As has been observed by countless vapid music and technology journalists, Austin has a pretty unique character: an island of liberalism in the middle of God’s Country, Austin boasts one of the liveliest music scenes in the US, a sizable visual art community, and reasonably functional public transit.

Which looks similar to this.

So the city in Black Dog and the Hole at the Heart of the World is basically Southeast Austin.

Part 1, Page 14, Panel 1

Courtesy of

(Above: East Oltorf, more or less. I used to live in an apartment complex a little off the main street here with my brother. Shout out to Eric!)

I didn’t have a camera when I was living there, and I wasn’t really drawing as much as I should have been, so all I really have to go off of is my memory and Google, which serve nicely when I can remember what neighborhood on which I want to base the location.

I’m not using Google as much as I am my memory, though. I know that if I were to attempt to slavishly reproduce every neighborhood I want Caleb and Gabi to visit in this book I’d probably lose interest faster than your grandad diving into W.G. Sebald’s Austerlitz. So I’ve been trying to evoke an emotional likeness to Austin rather than a photographic likeness, which is, I think, more accurate.

(Do you remember what the bus stops looked like near your first apartment? Or do you remember what happened there?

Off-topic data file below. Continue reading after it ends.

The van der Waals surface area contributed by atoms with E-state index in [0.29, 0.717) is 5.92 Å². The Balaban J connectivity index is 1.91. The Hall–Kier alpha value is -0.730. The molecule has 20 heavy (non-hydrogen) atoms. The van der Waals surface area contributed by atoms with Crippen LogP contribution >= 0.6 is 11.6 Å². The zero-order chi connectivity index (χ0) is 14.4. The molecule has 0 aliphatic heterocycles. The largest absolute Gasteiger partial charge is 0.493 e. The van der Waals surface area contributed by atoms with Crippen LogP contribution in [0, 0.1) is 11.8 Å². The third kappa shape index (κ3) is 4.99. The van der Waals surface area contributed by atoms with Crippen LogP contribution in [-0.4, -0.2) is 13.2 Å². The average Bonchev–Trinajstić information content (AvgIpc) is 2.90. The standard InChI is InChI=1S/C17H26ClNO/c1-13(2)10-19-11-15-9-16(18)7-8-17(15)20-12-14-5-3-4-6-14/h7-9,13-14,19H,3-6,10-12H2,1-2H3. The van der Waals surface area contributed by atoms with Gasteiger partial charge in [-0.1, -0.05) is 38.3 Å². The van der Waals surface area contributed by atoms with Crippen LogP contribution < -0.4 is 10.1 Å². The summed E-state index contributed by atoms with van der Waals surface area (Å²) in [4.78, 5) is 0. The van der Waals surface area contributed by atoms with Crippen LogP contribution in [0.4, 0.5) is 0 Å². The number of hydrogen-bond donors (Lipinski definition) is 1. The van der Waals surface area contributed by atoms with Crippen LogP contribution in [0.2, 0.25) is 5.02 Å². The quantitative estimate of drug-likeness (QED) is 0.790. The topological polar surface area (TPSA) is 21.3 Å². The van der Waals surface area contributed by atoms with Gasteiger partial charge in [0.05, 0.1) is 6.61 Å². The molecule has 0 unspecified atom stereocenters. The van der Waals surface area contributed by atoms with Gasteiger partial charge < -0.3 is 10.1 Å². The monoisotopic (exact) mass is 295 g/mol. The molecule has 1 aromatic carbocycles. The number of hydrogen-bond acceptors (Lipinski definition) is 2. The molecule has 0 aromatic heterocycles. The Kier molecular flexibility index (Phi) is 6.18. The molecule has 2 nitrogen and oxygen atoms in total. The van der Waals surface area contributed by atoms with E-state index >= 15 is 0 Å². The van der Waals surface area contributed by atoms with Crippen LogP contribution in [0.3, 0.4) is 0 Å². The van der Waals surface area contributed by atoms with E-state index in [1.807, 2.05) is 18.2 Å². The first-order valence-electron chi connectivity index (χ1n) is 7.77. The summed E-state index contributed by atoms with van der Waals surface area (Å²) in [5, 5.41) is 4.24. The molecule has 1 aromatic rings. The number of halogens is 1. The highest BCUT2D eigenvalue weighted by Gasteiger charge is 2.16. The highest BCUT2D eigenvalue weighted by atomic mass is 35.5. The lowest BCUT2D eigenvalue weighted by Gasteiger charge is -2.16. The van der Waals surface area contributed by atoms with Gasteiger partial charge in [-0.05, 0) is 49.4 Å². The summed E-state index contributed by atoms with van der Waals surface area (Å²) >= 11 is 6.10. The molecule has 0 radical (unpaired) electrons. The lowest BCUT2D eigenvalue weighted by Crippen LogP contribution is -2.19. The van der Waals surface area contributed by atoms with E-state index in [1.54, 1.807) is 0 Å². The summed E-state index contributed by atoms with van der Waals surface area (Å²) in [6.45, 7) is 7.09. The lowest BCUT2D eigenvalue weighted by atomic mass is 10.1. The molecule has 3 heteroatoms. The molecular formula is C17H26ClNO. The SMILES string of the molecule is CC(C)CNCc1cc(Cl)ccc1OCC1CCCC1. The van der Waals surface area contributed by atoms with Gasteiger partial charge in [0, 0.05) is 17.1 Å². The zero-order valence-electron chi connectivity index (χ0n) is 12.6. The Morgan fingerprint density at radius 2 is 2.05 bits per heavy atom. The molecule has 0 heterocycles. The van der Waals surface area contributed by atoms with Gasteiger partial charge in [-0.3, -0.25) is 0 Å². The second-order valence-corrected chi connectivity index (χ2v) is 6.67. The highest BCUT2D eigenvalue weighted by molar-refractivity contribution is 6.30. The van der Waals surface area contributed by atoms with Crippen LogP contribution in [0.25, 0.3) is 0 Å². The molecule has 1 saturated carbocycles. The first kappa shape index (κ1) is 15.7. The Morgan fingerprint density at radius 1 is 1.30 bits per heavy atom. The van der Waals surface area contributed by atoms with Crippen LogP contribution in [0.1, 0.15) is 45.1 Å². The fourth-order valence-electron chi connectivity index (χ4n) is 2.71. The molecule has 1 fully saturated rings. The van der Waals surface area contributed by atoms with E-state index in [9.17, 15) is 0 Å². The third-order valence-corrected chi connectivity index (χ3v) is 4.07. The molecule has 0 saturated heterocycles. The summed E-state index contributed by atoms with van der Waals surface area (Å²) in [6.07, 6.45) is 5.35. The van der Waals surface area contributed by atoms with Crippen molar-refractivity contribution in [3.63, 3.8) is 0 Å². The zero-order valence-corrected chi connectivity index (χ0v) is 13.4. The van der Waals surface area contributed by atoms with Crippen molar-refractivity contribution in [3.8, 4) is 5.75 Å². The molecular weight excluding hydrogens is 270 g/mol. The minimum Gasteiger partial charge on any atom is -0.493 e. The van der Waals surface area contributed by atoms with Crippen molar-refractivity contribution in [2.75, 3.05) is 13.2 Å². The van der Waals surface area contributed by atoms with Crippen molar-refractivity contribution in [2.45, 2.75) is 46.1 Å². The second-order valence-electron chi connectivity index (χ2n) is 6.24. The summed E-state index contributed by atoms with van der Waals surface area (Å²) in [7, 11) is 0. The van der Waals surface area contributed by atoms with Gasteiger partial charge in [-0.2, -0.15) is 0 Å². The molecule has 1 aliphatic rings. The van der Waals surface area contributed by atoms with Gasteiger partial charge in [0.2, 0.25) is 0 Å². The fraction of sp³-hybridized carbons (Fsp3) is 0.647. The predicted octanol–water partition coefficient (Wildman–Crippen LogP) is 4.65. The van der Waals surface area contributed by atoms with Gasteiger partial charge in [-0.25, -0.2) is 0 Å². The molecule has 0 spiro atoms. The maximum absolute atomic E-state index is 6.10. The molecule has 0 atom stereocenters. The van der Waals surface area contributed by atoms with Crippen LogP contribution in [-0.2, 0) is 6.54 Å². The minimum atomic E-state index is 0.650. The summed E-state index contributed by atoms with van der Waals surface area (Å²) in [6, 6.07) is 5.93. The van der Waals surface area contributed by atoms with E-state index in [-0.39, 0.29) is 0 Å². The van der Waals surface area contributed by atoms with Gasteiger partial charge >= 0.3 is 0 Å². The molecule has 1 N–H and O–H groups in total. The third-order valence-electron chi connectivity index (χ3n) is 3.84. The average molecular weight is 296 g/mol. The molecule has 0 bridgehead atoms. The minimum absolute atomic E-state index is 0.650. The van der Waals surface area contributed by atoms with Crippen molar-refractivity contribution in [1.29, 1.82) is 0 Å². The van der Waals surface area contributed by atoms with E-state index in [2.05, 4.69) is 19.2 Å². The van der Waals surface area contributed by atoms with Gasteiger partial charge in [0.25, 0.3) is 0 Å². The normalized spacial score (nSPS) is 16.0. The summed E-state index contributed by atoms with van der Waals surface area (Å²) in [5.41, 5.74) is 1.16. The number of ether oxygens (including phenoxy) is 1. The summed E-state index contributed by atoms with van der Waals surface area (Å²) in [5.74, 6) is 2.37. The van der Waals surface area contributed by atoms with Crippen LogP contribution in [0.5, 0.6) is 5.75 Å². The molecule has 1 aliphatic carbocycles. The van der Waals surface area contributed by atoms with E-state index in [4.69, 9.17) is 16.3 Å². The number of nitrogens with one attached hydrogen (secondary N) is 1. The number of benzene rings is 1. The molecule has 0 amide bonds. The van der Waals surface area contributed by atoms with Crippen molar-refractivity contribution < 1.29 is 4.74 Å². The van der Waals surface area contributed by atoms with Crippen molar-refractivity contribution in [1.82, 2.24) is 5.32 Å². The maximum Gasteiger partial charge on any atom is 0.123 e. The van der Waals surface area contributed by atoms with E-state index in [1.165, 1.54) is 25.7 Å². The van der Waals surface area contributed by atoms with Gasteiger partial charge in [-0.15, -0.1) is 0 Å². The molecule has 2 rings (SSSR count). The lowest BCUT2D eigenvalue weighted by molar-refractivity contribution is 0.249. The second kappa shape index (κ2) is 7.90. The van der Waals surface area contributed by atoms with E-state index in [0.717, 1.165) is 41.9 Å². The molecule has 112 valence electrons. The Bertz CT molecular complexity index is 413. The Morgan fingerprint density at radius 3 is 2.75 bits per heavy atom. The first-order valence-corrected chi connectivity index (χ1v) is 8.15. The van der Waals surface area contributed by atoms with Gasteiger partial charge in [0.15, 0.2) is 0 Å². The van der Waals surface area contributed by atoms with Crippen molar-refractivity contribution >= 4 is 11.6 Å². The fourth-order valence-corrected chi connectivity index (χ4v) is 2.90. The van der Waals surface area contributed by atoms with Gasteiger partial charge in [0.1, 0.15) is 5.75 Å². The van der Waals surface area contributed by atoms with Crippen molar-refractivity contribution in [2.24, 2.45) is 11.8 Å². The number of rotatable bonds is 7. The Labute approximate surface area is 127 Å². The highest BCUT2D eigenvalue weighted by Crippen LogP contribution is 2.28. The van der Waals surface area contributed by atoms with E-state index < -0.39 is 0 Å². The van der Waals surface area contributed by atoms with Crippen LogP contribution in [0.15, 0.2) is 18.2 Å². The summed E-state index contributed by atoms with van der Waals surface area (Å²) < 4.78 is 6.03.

Do you remember the logo of the pho place near Gordon’s house, or do you remember the first time he asked you out?
Do you remember the precise name of every business on South Congress Ave., or do you remember talking with Becca about how fitted jeans are a corporonormative fashion? Do you remember making up the word “corporonormative?” )

From Part 2, based on South Congress Street in AustinWe don’t remember specific details about our environments until they’re made important to us by emotional involvement,  I think. Which is why it’s so easy for cartoonists to draw only the barest suggestions of their characters’ surroundings, and why I can get away with only using one-point perspective most of the time.
I guess the Black Dog and the Hole at the Heart of the World could really be set anywhere; but because I lived in Austin for a while, it makes more sense to me to reference those spaces with which I am familiar.

Of course, some of my referenced locations aren’t actually in Austin; some are a bit closer to my current home in Vermont:

Outside 2DOGS BARCJs at Than Wheelers Tavern

(They’re pretty similar, trust.)

There’ll be something new in the store tomorrow! Keep your eyes peeled.

The Black Dog and the Hole at the Heart of the World, pt 1